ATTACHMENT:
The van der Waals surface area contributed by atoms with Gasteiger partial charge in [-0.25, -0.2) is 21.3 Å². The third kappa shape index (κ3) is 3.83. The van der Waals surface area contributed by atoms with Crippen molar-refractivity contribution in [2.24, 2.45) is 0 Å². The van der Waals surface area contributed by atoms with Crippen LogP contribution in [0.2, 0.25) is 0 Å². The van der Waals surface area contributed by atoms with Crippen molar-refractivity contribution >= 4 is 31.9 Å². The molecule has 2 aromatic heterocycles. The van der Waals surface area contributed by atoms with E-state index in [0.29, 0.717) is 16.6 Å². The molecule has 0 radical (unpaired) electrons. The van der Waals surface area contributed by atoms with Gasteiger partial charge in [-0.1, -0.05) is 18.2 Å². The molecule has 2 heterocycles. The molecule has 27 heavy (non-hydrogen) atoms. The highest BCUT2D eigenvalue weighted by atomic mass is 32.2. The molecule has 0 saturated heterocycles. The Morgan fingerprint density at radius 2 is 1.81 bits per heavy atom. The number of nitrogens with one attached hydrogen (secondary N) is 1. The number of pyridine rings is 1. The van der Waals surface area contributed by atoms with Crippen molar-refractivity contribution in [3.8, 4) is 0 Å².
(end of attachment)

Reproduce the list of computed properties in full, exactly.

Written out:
The van der Waals surface area contributed by atoms with Gasteiger partial charge in [-0.25, -0.2) is 21.3 Å². The third kappa shape index (κ3) is 3.83. The van der Waals surface area contributed by atoms with Crippen molar-refractivity contribution in [2.24, 2.45) is 0 Å². The van der Waals surface area contributed by atoms with Crippen LogP contribution in [0.2, 0.25) is 0 Å². The van der Waals surface area contributed by atoms with Crippen molar-refractivity contribution >= 4 is 31.9 Å². The molecule has 2 aromatic heterocycles. The van der Waals surface area contributed by atoms with E-state index in [0.29, 0.717) is 16.6 Å². The molecule has 0 radical (unpaired) electrons. The van der Waals surface area contributed by atoms with Gasteiger partial charge in [-0.1, -0.05) is 18.2 Å². The molecule has 2 heterocycles. The molecule has 27 heavy (non-hydrogen) atoms. The highest BCUT2D eigenvalue weighted by atomic mass is 32.2. The molecule has 0 saturated heterocycles. The Morgan fingerprint density at radius 2 is 1.81 bits per heavy atom. The number of nitrogens with one attached hydrogen (secondary N) is 1. The number of pyridine rings is 1. The van der Waals surface area contributed by atoms with Crippen molar-refractivity contribution in [3.8, 4) is 0 Å².